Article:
Category Archives: 15334

Inbox Rules Do Not Work on Unity Connections 8.5.1 Messages

I ran into this with a customer recently and wanted to document what I found.  The customer is using Cisco Unity Connections 9.1 for voicemail with Single Inbox and Exchange 2010 SP3.



Cisco’s Single Inbox provides a UM experience similar to Exchange Unified Messaging, where voicemails are delivered to the user’s Inbox as emails with attached WAV files.  The voicemail messages are linked by Unity Connections so that if a user deletes a voicemail in Unity, the email message is also deleted.  Likewise, if the user deletes the voicemail email message in Exchange the voicemail is deleted in Unity.



Unity Connections 8.5.x and later uses Exchange Web Services (EWS) for connectivity to Exchange 2007 and Exchange 2010 mailboxes using a service account.  How Unity programmatically does this is a mystery since it is not documented anywhere in Cisco’s documentation.



The issue here is that the way Unity Connections Single Inbox creates the message in the recipient’s mailbox bypasses the rules table associated with the mailbox.  The result is that rules don’t fire for these messages.  For example, it’s common for users to create an Inbox rule that moves messages from Unity Connections to a custom folder like “Voicemails”.  If you manually run the rule it works as expected.




This issue is documented somewhat in the Cisco Community Forums here: https://supportforums.cisco.com/docs/DOC-17854.  A comment in this forum post implies this is an Exchange bug, but I’ve confirmed that Inbox rules fire correctly when messages are sent via EWS in a normal manner.  Fellow Exchange MCM, Mike Pfeiffer, has a great post on Sending Email with PowerShell and the EWS Managed API.  I used this PowerShell function to send emails using EWS and test Inbox rules, which worked perfectly.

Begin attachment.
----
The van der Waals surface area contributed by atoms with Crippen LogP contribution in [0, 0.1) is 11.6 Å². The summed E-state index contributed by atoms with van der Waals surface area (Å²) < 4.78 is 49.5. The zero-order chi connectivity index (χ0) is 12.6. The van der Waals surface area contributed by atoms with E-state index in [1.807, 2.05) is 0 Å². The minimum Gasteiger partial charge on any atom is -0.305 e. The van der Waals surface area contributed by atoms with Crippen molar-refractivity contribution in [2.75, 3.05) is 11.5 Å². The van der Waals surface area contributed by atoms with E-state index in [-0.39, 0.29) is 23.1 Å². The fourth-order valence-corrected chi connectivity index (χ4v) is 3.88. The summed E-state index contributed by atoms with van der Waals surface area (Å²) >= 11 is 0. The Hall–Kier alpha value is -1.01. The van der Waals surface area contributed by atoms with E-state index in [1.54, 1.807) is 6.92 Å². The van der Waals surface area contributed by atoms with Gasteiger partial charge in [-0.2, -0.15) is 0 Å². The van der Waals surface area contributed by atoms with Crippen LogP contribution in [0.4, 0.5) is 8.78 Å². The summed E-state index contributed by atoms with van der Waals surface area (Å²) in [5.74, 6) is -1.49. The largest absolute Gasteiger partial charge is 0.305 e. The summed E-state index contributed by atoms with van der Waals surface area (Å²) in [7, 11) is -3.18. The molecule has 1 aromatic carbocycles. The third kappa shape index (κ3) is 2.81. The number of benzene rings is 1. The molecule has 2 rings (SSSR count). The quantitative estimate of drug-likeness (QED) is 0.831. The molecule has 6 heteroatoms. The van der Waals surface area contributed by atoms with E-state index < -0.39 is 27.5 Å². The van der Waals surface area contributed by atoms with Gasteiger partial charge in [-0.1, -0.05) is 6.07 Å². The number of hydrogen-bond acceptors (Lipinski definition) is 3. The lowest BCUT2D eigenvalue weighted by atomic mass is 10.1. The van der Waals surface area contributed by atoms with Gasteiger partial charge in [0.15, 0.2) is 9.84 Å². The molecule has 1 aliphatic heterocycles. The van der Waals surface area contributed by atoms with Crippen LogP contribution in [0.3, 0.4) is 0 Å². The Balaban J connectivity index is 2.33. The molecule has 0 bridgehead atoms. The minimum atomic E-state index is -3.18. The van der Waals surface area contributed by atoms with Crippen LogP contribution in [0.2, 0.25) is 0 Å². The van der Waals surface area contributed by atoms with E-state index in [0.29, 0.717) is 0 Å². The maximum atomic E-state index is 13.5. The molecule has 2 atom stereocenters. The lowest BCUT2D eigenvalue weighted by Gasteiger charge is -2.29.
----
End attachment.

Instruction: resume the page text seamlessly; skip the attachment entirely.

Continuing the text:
I’ve tried every creative trick I know to work around this issue, to no avail.  In the end, there’s really nothing that can be done to fix this until Cisco changes to the way it sends Single Inbox messages using EWS.


How to Configure a Disaster Information Message in Exchange 2010 UM

Exchange 2010 Unified Messaging can be used to create a disaster information message for employees.  Typically you will have a dedicated phone number for this purpose and will advertise this number to employees on a regular basis.  When a disaster occurs a DR coordinator calls into Exchange UM and records a message for employees, giving them information and instructions.  You may want to visit Talking About Disaster for information and ideas about what to include in your disaster information message.



This article explains how to create an auto attendant for this purpose and how to configure Exchange to allow greetings to be recorded using the telephone user interface (TUI).  I assume that you already are using Exchange Unified Messaging and that it’s configured properly. 



Let’s get started.



  • Create a new enabled* Auto Attendant called “Disaster Announcement” with a Pilot Identifier for the disaster information extension.


  • Open the properties of the new auto attendant.  On the General tab, disable speech-enabled and directory enabled. 

  • Set the Business Hours Greeting and Business Hours Main Menu Prompt to use the C:\Program Files\Microsoft\Exchange Server\V14\UnifiedMessaging\prompts\en\Silence-250ms.wav file. This will set the prompts to silence.   Alternatively, you may want to use a WAV file saying, “There are no disasters right now. Call back later” for the Main Menu prompt. 

  • Set the Times tab to Always Run

  • Clear all the options in the Features tab. 

  • Configure a new Key Mapping called “Announcement” that runs the “Disaster Announcement” auto attendant (itself) when the user presses no key (time-out). This will cause the auto attendant to loop.  Alternatively, you can configure it to play the Silence-250ms.wav file, which will loop indefinitely until the caller gets bored of hearing nothing and hangs up. 


  • Clear all the options on the Dialing Restrictions tab and click OK to save the changes.


Then use the TUI to configure the auto attendant greeting when a disaster occurs.   Read Enable Custom Prompt Recording Using the Telephone User Interface for instructions on how to do this.

* If you create the auto attendant as disabled you will run into an interesting problem where you cannot save the AA configuration changes because the AA references a disabled AA (itself).

Introducing LyncAddContacts!

The Office Communications Server 2007 Resource Kit Tools featured a nifty tool called LCSAddContacts.  This WSF script allows you to add contacts to LCS or OCS (but not Lync Server) using WMI.  I was hoping to see a version of this tool for Lync Server, but no such luck — So I wrote one myself.